“Our home-visiting staff are in the communities and available by phone and text. They develop strong relationships with the families they help, which in turn helps create healthier communities,” said David.
The organization sees positive outcomes, including a lower prevalence of low birth weight infants, improvements in school-readiness among children, and an increase in completed immunizations and preventative primary care.
“We’re helping parents be good parents,” David added.
But PHS’ impact goes far beyond this. Through a 20-month pilot program with four big health centers in NYC, the organization was able to change how low-income women get screened for contraception and plans around pregnancy. The work resulted in a significant increase in the number of women starting or continuing contraception—rates increased from 2 percent to 55 percent.
A Client-Centered Approach to Public HealthIn the end, PHS’ goal is to put the client at the center of what David calls a “fragmented delivery system.”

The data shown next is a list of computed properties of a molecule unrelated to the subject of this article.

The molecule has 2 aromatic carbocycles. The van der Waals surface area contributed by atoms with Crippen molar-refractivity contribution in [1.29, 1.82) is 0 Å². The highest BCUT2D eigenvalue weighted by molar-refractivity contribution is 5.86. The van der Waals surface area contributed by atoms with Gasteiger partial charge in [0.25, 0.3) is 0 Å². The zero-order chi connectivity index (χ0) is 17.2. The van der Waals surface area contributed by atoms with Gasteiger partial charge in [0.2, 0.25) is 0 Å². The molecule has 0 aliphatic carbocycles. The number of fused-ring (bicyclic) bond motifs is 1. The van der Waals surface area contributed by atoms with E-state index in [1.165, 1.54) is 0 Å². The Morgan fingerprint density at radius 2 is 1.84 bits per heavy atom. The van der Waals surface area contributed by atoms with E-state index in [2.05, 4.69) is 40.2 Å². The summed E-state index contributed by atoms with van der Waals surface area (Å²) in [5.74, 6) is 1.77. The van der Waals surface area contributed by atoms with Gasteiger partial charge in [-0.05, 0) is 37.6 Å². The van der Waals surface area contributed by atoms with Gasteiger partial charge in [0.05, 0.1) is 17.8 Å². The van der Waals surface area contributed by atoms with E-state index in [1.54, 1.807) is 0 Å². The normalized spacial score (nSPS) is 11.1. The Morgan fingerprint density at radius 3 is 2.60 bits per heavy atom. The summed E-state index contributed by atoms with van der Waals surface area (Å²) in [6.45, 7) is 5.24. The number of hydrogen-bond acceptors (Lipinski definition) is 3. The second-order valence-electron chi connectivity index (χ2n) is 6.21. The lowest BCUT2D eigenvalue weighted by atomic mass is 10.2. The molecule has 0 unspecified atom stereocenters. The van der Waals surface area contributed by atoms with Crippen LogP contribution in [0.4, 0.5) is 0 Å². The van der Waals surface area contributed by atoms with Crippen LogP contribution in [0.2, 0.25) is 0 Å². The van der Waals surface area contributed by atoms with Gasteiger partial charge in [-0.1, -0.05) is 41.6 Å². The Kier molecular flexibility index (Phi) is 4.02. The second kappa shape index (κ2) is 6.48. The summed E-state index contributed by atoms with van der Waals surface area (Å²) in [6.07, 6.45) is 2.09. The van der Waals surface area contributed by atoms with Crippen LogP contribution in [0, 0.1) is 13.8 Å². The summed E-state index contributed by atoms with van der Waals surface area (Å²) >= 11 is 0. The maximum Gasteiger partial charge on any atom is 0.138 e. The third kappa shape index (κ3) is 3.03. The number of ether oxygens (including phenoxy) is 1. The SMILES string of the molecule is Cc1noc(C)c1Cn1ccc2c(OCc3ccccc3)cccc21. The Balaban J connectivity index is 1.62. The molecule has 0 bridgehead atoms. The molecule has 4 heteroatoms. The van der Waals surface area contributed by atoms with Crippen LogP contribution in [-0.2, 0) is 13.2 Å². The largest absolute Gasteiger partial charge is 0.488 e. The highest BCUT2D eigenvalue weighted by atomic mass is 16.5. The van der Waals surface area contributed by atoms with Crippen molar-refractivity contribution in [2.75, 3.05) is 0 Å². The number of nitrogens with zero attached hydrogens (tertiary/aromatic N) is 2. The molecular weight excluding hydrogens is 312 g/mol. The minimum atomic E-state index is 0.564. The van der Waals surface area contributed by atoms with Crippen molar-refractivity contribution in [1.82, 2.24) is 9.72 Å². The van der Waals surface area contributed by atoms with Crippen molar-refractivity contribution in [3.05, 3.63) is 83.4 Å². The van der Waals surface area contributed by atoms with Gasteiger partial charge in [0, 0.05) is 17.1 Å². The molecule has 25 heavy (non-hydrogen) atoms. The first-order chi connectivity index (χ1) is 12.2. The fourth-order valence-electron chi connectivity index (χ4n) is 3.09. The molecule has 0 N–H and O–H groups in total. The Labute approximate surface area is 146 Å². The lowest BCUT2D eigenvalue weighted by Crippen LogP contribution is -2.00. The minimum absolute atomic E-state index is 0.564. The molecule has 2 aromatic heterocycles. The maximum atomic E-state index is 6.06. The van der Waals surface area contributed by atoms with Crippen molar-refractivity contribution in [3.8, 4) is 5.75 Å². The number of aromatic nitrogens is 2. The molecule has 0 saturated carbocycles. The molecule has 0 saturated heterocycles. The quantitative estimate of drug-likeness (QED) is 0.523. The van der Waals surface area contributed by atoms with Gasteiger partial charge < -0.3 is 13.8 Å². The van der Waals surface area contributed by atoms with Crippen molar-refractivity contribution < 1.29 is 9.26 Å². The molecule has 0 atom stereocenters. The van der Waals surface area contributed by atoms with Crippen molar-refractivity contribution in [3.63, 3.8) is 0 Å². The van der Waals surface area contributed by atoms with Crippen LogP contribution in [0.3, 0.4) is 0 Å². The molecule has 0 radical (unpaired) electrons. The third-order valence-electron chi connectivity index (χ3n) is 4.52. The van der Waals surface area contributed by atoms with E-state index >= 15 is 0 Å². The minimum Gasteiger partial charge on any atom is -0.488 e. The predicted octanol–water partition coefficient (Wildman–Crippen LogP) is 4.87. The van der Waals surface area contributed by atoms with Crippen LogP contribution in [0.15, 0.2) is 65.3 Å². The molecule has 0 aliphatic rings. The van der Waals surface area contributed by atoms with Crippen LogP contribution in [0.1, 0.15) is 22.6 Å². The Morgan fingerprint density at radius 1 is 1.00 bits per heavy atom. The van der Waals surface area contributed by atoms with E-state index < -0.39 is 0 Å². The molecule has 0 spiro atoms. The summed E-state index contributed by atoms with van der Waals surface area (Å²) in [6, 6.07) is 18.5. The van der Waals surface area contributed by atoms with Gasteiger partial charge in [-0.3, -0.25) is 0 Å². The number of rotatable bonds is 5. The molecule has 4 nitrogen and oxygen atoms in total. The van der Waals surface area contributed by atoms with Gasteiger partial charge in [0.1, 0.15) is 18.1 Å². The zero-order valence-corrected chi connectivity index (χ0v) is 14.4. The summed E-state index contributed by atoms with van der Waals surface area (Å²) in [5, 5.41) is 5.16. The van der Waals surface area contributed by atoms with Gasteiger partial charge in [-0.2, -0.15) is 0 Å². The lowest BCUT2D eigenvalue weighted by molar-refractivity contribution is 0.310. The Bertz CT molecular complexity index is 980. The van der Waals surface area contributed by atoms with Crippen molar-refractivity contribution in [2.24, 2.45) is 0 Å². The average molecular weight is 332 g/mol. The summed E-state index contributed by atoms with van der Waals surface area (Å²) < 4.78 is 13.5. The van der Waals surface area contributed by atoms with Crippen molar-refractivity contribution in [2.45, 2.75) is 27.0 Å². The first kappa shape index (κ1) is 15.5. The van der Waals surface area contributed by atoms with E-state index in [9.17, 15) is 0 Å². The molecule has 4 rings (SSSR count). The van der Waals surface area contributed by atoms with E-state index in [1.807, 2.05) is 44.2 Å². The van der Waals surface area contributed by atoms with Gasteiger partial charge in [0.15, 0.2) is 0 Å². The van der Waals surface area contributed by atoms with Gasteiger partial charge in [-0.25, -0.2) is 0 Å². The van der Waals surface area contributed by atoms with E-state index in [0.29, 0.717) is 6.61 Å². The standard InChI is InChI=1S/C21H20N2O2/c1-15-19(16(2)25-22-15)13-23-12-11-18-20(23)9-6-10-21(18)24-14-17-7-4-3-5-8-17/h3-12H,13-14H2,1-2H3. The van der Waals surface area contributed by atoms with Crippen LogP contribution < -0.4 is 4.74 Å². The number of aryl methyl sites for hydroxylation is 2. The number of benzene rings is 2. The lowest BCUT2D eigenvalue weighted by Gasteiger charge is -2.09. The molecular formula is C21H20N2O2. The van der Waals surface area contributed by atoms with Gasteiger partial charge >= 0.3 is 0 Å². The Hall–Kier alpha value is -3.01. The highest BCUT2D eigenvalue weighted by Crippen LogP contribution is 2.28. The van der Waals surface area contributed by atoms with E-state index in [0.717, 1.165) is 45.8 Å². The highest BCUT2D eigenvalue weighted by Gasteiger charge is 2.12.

“There is currently a huge focus on redesigning the acute care system using reimbursement based on the value provided to patients,” she said. “Right now, that doesn’t happen. We want to be on the forefront of developing such models, have better integration and collaboration, and be a great partner with the government and nonprofits on emerging public health issues.”
“Ultimately, we want to make sure the client gets what they need. We are here, and we’re not going away. We’re committed to our communities.”
Public Health Solutions (PHS) is the largest public health nonprofit in New York City. The organization promotes health among the city’s most vulnerable communities by tackling social and physical factors that affect New Yorkers’ ability to thrive. PHS helps individuals, families, and communities across a remarkable range of areas—food and nutrition, reproductive health, maternal and infant health, HIV/AIDS/STD prevention and care, smoke-free housing, and more. PHS integrates public health research, community services, and collaborations with government agencies and community-based organizations to reduce health inequalities. Improvements in health save lives, reduce medical costs, prevent disease, move people toward self-sufficiency, and improve community well-being.